There was a terrible scene in which Julie Nicholson anointed her daughter's shattered body with holy oil: holiness comes with different definitions in the world of faith and fanaticism. Did the white supremacist Dylann Roof imagine that he was somehow carrying out God's work last month when he shot nine black people during a church service in Charleston? There can be no doubting that Seifeddene Rezgui on the beach in Sousse believed, like Mohammed Sidique Khan, that he was serving the Will of Allah.

We are repeatedly told in the media - including by so-called 'moderate' mullahs - that the jihadi 'martyrs' do not reflect the true message of Islam, although those who brainwash them quote many verses from the Koran to justify acts that seem obscene and Satanic to outsiders. Medieval Christians found verses in the Bible that validated the savagery of the Inquisition, and popes promised pride of place in Heaven to those 'martyred' whilst slaughtering Jews and Muslims during the Crusades. In recent decades Christian militias have committed atrocities in Yugoslavia, in Lebanon, in Africa (to this very day in the Central African Republic).

Mohammed Sidique Khan (not an actor)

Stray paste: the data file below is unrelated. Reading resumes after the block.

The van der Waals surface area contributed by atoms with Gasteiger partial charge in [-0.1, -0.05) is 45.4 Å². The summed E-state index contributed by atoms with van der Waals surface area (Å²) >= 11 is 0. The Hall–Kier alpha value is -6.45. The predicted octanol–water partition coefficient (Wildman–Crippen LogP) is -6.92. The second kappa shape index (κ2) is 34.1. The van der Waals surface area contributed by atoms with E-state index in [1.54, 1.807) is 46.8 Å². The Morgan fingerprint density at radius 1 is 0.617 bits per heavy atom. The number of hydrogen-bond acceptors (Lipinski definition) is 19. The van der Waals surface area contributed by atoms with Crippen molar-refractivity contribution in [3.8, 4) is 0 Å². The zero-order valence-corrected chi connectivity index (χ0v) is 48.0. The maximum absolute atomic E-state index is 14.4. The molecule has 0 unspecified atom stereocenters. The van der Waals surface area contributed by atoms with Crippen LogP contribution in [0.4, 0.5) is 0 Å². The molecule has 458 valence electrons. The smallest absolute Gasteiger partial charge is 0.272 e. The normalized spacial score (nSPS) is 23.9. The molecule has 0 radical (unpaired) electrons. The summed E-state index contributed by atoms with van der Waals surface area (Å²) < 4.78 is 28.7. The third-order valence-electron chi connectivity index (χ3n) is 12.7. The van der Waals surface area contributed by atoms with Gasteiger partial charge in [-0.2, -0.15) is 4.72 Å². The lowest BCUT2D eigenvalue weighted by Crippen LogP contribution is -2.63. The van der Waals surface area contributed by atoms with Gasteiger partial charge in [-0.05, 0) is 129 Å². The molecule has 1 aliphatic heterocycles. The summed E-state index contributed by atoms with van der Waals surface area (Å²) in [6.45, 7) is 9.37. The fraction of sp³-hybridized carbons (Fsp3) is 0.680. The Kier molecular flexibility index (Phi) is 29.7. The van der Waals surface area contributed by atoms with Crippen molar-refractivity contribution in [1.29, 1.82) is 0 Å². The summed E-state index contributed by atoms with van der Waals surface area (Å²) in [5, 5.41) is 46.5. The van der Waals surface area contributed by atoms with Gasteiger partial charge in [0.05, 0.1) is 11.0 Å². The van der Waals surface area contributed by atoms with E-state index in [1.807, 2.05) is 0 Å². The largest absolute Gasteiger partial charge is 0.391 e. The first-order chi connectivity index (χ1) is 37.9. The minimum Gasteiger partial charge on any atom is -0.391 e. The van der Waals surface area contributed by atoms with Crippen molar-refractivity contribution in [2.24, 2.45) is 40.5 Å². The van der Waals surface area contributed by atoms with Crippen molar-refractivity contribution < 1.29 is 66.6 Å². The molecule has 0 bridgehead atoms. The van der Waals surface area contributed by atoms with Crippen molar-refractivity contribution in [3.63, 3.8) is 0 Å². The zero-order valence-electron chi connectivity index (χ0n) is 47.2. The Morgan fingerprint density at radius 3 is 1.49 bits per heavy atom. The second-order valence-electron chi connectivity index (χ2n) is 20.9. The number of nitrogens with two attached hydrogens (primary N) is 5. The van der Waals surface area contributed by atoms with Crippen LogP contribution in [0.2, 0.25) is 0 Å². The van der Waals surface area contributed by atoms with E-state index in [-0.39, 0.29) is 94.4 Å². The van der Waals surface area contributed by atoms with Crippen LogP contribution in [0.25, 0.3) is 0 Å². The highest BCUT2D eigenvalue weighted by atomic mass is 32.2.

The notion, not difficult to take on board, that the God of Jesus is a God of Love whereas the God of Islam is a God of Hate, is both the truth and not the truth. Since the beginning of time evil people have used their gods to justify acts of terror and of horror. Nothing changes. Muslim fanatics bomb and murder in the name of Allah. In Asia there are Buddhist and Hindu fanatics who burn temples and kill 'unbelievers'. In the US Bible Belt bigotry and racism and homophobia are rampant. Not only in America.

It's also easy to take the view of those who call down a Curse on all Religions. And then you remember the millions eliminated in the name of godless Communism by Stalin and Mao and Pol Pot.

The third century Persian mystic Mani gave the world Manichaeism - later adopted by the Chinese, some of the Romans and medieval Christians in France - a philosophy which has the physical, material world ruled by a God of Darkness, with the God of Light only prevailing in the spiritual world. It almost makes sense.